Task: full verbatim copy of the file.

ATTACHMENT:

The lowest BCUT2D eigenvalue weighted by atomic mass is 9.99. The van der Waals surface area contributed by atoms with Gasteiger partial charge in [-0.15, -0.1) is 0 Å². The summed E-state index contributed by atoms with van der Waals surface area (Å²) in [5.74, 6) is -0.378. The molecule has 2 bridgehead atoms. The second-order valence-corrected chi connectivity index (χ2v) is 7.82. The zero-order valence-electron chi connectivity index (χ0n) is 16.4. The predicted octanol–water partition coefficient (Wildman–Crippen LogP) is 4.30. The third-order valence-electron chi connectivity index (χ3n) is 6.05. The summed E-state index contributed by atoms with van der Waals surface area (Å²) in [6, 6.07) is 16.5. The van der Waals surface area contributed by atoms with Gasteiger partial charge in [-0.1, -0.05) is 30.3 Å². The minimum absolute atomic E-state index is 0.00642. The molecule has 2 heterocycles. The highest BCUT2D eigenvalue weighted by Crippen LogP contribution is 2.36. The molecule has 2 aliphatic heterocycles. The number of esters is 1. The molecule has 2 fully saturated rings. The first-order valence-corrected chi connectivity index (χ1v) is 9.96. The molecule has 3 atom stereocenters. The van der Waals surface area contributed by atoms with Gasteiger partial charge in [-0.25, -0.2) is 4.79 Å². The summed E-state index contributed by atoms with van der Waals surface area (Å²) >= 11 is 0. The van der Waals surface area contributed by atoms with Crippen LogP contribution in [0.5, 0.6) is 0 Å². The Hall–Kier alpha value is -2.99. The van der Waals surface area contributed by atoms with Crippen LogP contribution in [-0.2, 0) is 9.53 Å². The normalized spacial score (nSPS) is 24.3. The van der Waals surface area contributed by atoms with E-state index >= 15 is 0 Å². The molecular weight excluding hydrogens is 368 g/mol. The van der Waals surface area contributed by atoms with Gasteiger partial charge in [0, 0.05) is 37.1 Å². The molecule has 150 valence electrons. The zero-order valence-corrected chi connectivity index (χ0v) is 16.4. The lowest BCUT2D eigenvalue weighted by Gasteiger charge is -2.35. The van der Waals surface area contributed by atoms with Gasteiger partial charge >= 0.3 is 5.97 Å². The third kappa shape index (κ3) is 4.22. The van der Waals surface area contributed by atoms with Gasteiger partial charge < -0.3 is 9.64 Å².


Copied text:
The lowest BCUT2D eigenvalue weighted by atomic mass is 9.99. The van der Waals surface area contributed by atoms with Gasteiger partial charge in [-0.15, -0.1) is 0 Å². The summed E-state index contributed by atoms with van der Waals surface area (Å²) in [5.74, 6) is -0.378. The molecule has 2 bridgehead atoms. The second-order valence-corrected chi connectivity index (χ2v) is 7.82. The zero-order valence-electron chi connectivity index (χ0n) is 16.4. The predicted octanol–water partition coefficient (Wildman–Crippen LogP) is 4.30. The third-order valence-electron chi connectivity index (χ3n) is 6.05. The summed E-state index contributed by atoms with van der Waals surface area (Å²) in [6, 6.07) is 16.5. The van der Waals surface area contributed by atoms with Gasteiger partial charge in [-0.1, -0.05) is 30.3 Å². The minimum absolute atomic E-state index is 0.00642. The molecule has 2 heterocycles. The highest BCUT2D eigenvalue weighted by Crippen LogP contribution is 2.36. The molecule has 2 aliphatic heterocycles. The number of esters is 1. The molecule has 2 fully saturated rings. The first-order valence-corrected chi connectivity index (χ1v) is 9.96. The molecule has 3 atom stereocenters. The van der Waals surface area contributed by atoms with Gasteiger partial charge in [-0.25, -0.2) is 4.79 Å². The summed E-state index contributed by atoms with van der Waals surface area (Å²) >= 11 is 0. The van der Waals surface area contributed by atoms with Crippen LogP contribution in [0.5, 0.6) is 0 Å². The Hall–Kier alpha value is -2.99. The van der Waals surface area contributed by atoms with Crippen LogP contribution in [-0.2, 0) is 9.53 Å². The normalized spacial score (nSPS) is 24.3. The van der Waals surface area contributed by atoms with E-state index >= 15 is 0 Å². The molecular weight excluding hydrogens is 368 g/mol. The van der Waals surface area contributed by atoms with Gasteiger partial charge in [0, 0.05) is 37.1 Å². The molecule has 150 valence electrons. The zero-order valence-corrected chi connectivity index (χ0v) is 16.4. The lowest BCUT2D eigenvalue weighted by Gasteiger charge is -2.35. The van der Waals surface area contributed by atoms with Gasteiger partial charge >= 0.3 is 5.97 Å². The third kappa shape index (κ3) is 4.22. The van der Waals surface area contributed by atoms with Gasteiger partial charge < -0.3 is 9.64 Å².